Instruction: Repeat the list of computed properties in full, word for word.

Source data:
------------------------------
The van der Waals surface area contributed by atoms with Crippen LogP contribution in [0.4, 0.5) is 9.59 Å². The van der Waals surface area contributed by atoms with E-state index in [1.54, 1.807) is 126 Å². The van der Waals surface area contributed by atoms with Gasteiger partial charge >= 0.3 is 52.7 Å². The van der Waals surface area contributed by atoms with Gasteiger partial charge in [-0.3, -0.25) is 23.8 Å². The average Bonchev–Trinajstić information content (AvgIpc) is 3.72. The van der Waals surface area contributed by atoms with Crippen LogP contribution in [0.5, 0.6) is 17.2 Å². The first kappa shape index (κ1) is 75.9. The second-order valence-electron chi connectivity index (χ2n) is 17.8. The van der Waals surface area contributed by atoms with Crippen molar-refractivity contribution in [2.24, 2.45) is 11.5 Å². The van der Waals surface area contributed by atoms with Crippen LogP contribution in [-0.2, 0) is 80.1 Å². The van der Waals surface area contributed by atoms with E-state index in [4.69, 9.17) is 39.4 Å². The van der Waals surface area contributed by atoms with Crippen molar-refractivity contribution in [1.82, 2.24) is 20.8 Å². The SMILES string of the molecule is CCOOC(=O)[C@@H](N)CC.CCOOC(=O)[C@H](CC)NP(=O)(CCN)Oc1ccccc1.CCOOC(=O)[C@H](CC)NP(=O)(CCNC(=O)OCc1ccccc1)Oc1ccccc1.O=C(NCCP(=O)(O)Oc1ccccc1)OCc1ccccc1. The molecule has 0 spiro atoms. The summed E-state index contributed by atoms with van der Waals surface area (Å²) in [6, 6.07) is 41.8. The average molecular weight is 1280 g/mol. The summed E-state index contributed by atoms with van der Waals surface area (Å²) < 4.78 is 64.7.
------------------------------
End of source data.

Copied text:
The van der Waals surface area contributed by atoms with Crippen LogP contribution in [0.4, 0.5) is 9.59 Å². The van der Waals surface area contributed by atoms with E-state index in [1.54, 1.807) is 126 Å². The van der Waals surface area contributed by atoms with Gasteiger partial charge >= 0.3 is 52.7 Å². The van der Waals surface area contributed by atoms with Gasteiger partial charge in [-0.3, -0.25) is 23.8 Å². The average Bonchev–Trinajstić information content (AvgIpc) is 3.72. The van der Waals surface area contributed by atoms with Crippen LogP contribution in [0.5, 0.6) is 17.2 Å². The first kappa shape index (κ1) is 75.9. The second-order valence-electron chi connectivity index (χ2n) is 17.8. The van der Waals surface area contributed by atoms with Crippen molar-refractivity contribution in [2.24, 2.45) is 11.5 Å². The van der Waals surface area contributed by atoms with Crippen LogP contribution in [-0.2, 0) is 80.1 Å². The van der Waals surface area contributed by atoms with E-state index in [4.69, 9.17) is 39.4 Å². The van der Waals surface area contributed by atoms with Crippen molar-refractivity contribution in [1.82, 2.24) is 20.8 Å². The SMILES string of the molecule is CCOOC(=O)[C@@H](N)CC.CCOOC(=O)[C@H](CC)NP(=O)(CCN)Oc1ccccc1.CCOOC(=O)[C@H](CC)NP(=O)(CCNC(=O)OCc1ccccc1)Oc1ccccc1.O=C(NCCP(=O)(O)Oc1ccccc1)OCc1ccccc1. The molecule has 0 spiro atoms. The summed E-state index contributed by atoms with van der Waals surface area (Å²) in [6, 6.07) is 41.8. The average molecular weight is 1280 g/mol. The summed E-state index contributed by atoms with van der Waals surface area (Å²) < 4.78 is 64.7.